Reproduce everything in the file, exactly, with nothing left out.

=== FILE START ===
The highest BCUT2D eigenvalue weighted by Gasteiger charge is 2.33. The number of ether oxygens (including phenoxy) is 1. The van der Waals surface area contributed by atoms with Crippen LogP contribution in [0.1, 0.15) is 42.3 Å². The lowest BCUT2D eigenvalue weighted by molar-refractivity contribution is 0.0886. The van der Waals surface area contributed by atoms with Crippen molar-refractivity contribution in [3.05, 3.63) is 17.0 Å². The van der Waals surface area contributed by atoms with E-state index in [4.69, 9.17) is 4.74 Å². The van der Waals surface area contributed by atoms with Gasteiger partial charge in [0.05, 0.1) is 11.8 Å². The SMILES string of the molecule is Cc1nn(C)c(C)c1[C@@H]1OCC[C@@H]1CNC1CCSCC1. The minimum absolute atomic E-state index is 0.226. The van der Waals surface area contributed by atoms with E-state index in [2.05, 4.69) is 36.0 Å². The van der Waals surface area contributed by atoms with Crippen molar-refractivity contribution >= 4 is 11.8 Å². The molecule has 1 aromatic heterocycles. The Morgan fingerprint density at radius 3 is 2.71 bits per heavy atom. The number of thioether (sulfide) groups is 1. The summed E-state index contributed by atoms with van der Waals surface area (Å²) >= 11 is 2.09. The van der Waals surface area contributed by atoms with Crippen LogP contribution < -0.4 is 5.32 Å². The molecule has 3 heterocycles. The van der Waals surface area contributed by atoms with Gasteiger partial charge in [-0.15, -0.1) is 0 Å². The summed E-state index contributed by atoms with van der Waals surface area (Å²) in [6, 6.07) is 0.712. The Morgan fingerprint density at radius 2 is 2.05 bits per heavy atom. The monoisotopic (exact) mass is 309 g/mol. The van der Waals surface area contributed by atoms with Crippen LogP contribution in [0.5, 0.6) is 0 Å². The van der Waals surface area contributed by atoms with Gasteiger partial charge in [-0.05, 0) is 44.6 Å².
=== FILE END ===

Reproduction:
The highest BCUT2D eigenvalue weighted by Gasteiger charge is 2.33. The number of ether oxygens (including phenoxy) is 1. The van der Waals surface area contributed by atoms with Crippen LogP contribution in [0.1, 0.15) is 42.3 Å². The lowest BCUT2D eigenvalue weighted by molar-refractivity contribution is 0.0886. The van der Waals surface area contributed by atoms with Crippen molar-refractivity contribution in [3.05, 3.63) is 17.0 Å². The van der Waals surface area contributed by atoms with E-state index in [4.69, 9.17) is 4.74 Å². The van der Waals surface area contributed by atoms with Gasteiger partial charge in [0.05, 0.1) is 11.8 Å². The SMILES string of the molecule is Cc1nn(C)c(C)c1[C@@H]1OCC[C@@H]1CNC1CCSCC1. The minimum absolute atomic E-state index is 0.226. The van der Waals surface area contributed by atoms with E-state index in [2.05, 4.69) is 36.0 Å². The van der Waals surface area contributed by atoms with Crippen molar-refractivity contribution >= 4 is 11.8 Å². The molecule has 1 aromatic heterocycles. The Morgan fingerprint density at radius 3 is 2.71 bits per heavy atom. The number of thioether (sulfide) groups is 1. The summed E-state index contributed by atoms with van der Waals surface area (Å²) >= 11 is 2.09. The van der Waals surface area contributed by atoms with Crippen LogP contribution < -0.4 is 5.32 Å². The molecule has 3 heterocycles. The van der Waals surface area contributed by atoms with Gasteiger partial charge in [-0.15, -0.1) is 0 Å². The summed E-state index contributed by atoms with van der Waals surface area (Å²) in [6, 6.07) is 0.712. The Morgan fingerprint density at radius 2 is 2.05 bits per heavy atom. The monoisotopic (exact) mass is 309 g/mol. The van der Waals surface area contributed by atoms with Crippen LogP contribution in [0.5, 0.6) is 0 Å². The van der Waals surface area contributed by atoms with Gasteiger partial charge in [-0.05, 0) is 44.6 Å².